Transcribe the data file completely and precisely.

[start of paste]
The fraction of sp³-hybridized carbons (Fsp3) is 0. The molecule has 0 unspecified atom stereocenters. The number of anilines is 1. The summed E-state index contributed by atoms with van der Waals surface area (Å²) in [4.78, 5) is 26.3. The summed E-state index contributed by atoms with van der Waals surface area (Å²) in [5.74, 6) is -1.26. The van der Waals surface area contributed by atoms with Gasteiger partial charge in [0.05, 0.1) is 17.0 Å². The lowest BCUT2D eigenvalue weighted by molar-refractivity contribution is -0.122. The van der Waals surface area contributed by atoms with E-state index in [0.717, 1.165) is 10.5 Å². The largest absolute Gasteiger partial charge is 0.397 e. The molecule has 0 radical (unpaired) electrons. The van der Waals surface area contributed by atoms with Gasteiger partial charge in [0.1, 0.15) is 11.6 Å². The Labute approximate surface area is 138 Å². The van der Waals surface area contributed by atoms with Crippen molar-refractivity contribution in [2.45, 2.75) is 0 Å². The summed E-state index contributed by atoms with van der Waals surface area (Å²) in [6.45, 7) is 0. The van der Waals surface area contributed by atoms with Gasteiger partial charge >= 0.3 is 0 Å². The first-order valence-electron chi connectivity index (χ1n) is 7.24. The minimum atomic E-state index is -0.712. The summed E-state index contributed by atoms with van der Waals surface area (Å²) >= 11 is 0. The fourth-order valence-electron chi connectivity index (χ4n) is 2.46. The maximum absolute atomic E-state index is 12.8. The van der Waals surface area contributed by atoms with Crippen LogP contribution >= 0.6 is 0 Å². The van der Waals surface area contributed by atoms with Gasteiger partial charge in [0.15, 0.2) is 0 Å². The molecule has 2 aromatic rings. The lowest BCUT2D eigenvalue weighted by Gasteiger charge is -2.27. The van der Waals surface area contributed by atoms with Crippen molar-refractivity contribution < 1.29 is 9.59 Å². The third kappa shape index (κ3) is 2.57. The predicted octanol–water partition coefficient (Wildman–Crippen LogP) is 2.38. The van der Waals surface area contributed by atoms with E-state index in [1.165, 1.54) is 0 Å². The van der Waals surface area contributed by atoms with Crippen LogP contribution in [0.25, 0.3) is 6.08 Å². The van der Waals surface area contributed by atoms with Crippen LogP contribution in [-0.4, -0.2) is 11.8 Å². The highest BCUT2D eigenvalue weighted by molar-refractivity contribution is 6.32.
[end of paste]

The fraction of sp³-hybridized carbons (Fsp3) is 0. The molecule has 0 unspecified atom stereocenters. The number of anilines is 1. The summed E-state index contributed by atoms with van der Waals surface area (Å²) in [4.78, 5) is 26.3. The summed E-state index contributed by atoms with van der Waals surface area (Å²) in [5.74, 6) is -1.26. The van der Waals surface area contributed by atoms with Gasteiger partial charge in [0.05, 0.1) is 17.0 Å². The lowest BCUT2D eigenvalue weighted by molar-refractivity contribution is -0.122. The van der Waals surface area contributed by atoms with E-state index in [0.717, 1.165) is 10.5 Å². The largest absolute Gasteiger partial charge is 0.397 e. The molecule has 0 radical (unpaired) electrons. The van der Waals surface area contributed by atoms with Gasteiger partial charge in [0.1, 0.15) is 11.6 Å². The Labute approximate surface area is 138 Å². The van der Waals surface area contributed by atoms with Crippen molar-refractivity contribution in [2.45, 2.75) is 0 Å². The summed E-state index contributed by atoms with van der Waals surface area (Å²) in [6.45, 7) is 0. The van der Waals surface area contributed by atoms with Gasteiger partial charge >= 0.3 is 0 Å². The first-order valence-electron chi connectivity index (χ1n) is 7.24. The minimum atomic E-state index is -0.712. The summed E-state index contributed by atoms with van der Waals surface area (Å²) >= 11 is 0. The fourth-order valence-electron chi connectivity index (χ4n) is 2.46. The maximum absolute atomic E-state index is 12.8. The van der Waals surface area contributed by atoms with Crippen LogP contribution >= 0.6 is 0 Å². The van der Waals surface area contributed by atoms with Gasteiger partial charge in [0.15, 0.2) is 0 Å². The molecule has 2 aromatic rings. The lowest BCUT2D eigenvalue weighted by Gasteiger charge is -2.27. The van der Waals surface area contributed by atoms with Crippen molar-refractivity contribution < 1.29 is 9.59 Å². The third kappa shape index (κ3) is 2.57. The predicted octanol–water partition coefficient (Wildman–Crippen LogP) is 2.38. The van der Waals surface area contributed by atoms with E-state index in [1.165, 1.54) is 0 Å². The van der Waals surface area contributed by atoms with Crippen LogP contribution in [0.25, 0.3) is 6.08 Å². The van der Waals surface area contributed by atoms with Crippen LogP contribution in [-0.4, -0.2) is 11.8 Å². The highest BCUT2D eigenvalue weighted by molar-refractivity contribution is 6.32.